South African Airways’, Ethiopian Airlines’ wide reach beneficial to Seychelles tourism


David Germain, director of marketing for Africa, the Americas and Middle East, giving an overview of the market’s performance at STB’s mid-year review

Speaking at STB’s mid-year review of market performances and gauging promotional efforts this week at the Le Méridien Barbarons, in the presence of Tourism and Culture Minister Alain St Ange and STB chief executive Elsia Grandcourt, Mr Germain said that the African market looks promising.

He noted that from January to June 2013, Seychelles received just over 5,000 visitors from South Africa, which is a 13% hike on the corresponding period last year. STB is projecting 12,000 visitors on South African market by December 2013.

“We can obtain 12,000 visitors. There’s a lot of wealth in South Africa and it is important that we use these opportunities to get a fair share of this market,” said Mr Germain.

He added that the STB  has selected four new African markets for special attention – Nigeria, Angola, Botswana and Namibia – and said that the "wide reach" of South African Airways and Ethiopian Airlines, which both have several weekly flights to Seychelles, will be particularly helpful in tapping these markets.

He noted that all those countries are rich in minerals or petroleum and a significant segment of their population are opting for vacations outside the mainland.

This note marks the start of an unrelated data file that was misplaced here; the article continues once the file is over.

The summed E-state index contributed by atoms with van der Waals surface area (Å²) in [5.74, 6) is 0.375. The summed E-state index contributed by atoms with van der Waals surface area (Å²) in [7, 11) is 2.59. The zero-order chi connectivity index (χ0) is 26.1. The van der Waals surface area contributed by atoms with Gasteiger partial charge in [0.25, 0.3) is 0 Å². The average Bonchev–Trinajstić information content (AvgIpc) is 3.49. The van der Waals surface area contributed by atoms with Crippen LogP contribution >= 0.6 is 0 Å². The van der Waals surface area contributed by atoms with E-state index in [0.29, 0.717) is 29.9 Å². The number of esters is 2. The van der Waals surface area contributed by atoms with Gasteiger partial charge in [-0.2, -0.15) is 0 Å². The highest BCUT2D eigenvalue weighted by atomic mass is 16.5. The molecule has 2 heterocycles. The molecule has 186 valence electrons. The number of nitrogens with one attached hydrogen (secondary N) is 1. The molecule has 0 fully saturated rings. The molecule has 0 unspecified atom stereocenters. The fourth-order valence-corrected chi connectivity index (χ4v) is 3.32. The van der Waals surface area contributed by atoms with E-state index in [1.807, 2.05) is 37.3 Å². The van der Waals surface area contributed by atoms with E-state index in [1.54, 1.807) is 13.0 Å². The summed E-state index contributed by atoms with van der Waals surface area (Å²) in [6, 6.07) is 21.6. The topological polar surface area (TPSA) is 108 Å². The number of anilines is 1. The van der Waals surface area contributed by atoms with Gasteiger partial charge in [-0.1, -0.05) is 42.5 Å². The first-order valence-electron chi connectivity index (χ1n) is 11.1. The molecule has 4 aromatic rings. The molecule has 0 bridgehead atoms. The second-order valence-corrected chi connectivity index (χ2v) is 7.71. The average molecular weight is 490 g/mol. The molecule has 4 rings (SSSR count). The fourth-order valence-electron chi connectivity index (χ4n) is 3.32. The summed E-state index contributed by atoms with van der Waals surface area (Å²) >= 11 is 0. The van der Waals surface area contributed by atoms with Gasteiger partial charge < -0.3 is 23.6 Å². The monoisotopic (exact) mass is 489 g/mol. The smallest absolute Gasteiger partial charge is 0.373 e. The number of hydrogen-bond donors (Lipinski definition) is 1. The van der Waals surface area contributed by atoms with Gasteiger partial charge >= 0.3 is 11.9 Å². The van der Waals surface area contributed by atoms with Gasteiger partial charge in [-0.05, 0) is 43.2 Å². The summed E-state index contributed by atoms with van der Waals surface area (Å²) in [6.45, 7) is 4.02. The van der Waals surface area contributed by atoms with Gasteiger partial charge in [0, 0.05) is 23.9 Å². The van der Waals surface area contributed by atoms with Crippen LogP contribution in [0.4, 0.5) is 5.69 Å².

Mr Germain noted that the Indaba exhibition in May this year was particularly beneficial with the participation of many African and American operators.
He also noted that STB’s marketing strategy, with more PR activities, is paying off in terms of more visibility for Seychelles.

He said Seychelles has been featured on some TV channels, and in 73 newspaper articles. More press and media visits to Seychelles are planned. 
Mr Germain said this year some road shows are planned to target special markets such as Port Elizabeth and East London.

At this point, Mr St Ange said his South African counterpart is due in Seychelles in August, accompanied by a high-level delegation and crews from four TV channels. He said this will constitute a golden opportunity not only to showcase Seychelles, but for local agents to meet the operators who are selling Seychelles.

Mr Germain said competing markets for the South African tourism market are mainly Mozambique, Zanzibar and the Maldives.
He noted that Mauritius is getting too commercialised and not as appealing to South African vacationers as before.

He also said that the average South African visitor is budget conscious, with the average considering any package (including air fares) between12,000 and 15,000 rands as too expensive.

On South America, Mr Germain said the Seychelles share market is still small, with only 361 arrivals to date from Brazil, where STB appointed a tourism representation in the Brazilian economic powerhouse of Sao Paolo in April.

He added that the market has strong potential and South African Airways can help tap that with its daily flights to the Brazilian cities, adding that STB is also targeting Argentina, Chile and eventually Paraguay.

He said that the recent code sharing agreement concluded between Air Seychelles and South African Airways can mean easy access to our islands.

On North America, Mr Germain said that four airlines – South African Airways, Ethiopian Airlines, Emirates and Etihad – which fly to US cities virtually every day, mean easy connections to Seychelles which can be reached in less in 24 hours.

He noted that the North American market to date has grown by 6% to 2,193 visitors.

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